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The Delegation was established at independence of the country in 1990, under the Third Lomé Convention - one in a series of treaties which defined the relationship between the European Union and the African, Caribbean and Pacific (ACP) countries, of which Namibia is a member. The Lomé Conventions, were succeeded by the Cotonou Agreement, signed in Cotonou, Benin in 2000. The partnership between the ACP and the European Union (formally known as the European Community) concerns political, economic and trade relations and aims at assisting in the development of the ACP countries.
The Delegation is in particular responsible for the co-ordination and monitoring of the development cooperation programmes financed by the European Commission – either through the EU budget or the European Development Fund (EDF). It works closely with Government Agencies (and intergovernmental agencies such as the SACU secretariat) to implement projects and strategies in the framework of the Lomé and Cotonou Agreements. The Delegation represents the European Commission in all matters, informing on all activities of the Commission and keeping its headquarters in Brussels abreast of significant local developments. It works closely with the EU member states in Namibia, and in particular, the country representing the EU Presidency. It also co-operates and co-ordinates activities with representatives of non-EU member states and multilateral organisations.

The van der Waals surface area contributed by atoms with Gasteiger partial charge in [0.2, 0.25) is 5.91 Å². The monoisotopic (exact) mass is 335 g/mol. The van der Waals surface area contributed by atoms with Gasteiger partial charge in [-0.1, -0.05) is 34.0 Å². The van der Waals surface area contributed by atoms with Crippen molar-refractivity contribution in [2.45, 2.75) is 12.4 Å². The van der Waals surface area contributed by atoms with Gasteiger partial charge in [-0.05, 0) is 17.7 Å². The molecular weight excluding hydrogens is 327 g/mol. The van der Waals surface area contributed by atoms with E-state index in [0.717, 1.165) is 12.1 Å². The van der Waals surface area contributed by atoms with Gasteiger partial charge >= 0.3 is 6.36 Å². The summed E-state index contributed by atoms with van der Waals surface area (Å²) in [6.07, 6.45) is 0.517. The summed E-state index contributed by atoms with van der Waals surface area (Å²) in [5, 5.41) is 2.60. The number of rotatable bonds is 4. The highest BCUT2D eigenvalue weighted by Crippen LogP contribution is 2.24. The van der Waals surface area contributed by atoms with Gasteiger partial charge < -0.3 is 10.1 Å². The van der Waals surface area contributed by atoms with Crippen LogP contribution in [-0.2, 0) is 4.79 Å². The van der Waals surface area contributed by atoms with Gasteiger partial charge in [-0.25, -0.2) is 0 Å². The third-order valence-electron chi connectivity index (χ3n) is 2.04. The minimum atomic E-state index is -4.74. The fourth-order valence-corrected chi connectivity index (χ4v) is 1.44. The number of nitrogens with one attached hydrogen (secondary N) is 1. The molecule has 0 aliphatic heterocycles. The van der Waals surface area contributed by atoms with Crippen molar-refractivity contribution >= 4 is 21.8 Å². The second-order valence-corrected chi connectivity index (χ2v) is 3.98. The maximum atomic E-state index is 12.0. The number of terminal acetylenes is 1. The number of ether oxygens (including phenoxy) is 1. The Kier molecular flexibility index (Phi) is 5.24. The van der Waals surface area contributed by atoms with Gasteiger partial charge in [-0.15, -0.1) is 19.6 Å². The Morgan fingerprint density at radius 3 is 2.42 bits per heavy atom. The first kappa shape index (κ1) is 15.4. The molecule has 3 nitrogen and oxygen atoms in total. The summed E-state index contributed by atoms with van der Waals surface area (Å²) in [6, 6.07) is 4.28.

The Delegation, however, does not deal with consular matters.
These are handled by the member states' embassies.
The excellent team of the EU Delegation is here to assist, facilitate and help Namibia to sustain its stability and to allow for further inclusive growth. The European Union Delegation currently represents 500 million Europeans. 28 European Member States offer to Namibia more than one billion Namibian Dollars to assist the educational sector and development of rural communal areas in the North, in full agreement with the Government of Namibia and fully owned by Namibia. The European Union Delegation in Namibia, as in many other countries, fully supports the maturing of democracy, protection of human rights and the rule of law for everyone and equal economic chances for all.
The EU Delegation will start to implement the Economic Partnership Agreement (EPA) with Namibia in 2016. The new economic partnership will still allow Namibia to export to the EU quota- free, duty-free, while European goods are still subject to custom tariffs. The European Union understands that being categorized as an Upper Middle-Income Country is a positive challenge for Namibia, which can be managed; it is an opportunity to further inclusive development.
Europeans are doing a lot to not allow global temperature to rise more than 2 degrees centigrade. The EU Delegation team will try to mitigate impacts of climate change, strongly support a better energy mix and encourage increased usage of renewable energy for Namibia.
I am personally coming from a very difficult life - the current Middle East. Namibia is therefore a real paradise for me and I consider myself a very lucky person to have Namibia as my home for the next four years. I will personally do everything to support the key most valuable treasures of Namibia: its people, through human resource development, through education and vocational training, its nature through climate change mitigation, the introduction of renewable energy and environmental protection, and its land and cattle in the North, working together with all the different peoples of Namibia.
EU Ambassador to Namibia
Personal Assistant to the HOD
Head of Cooperation
Silvia Sala Giner
Head of Section
Deputy Head of Section
Head of Section
Politics, Press & Information Section
Head of Section & Human Rights Focal Point & EU liaison Officer on Human Rights Defenders
Press & Information Officer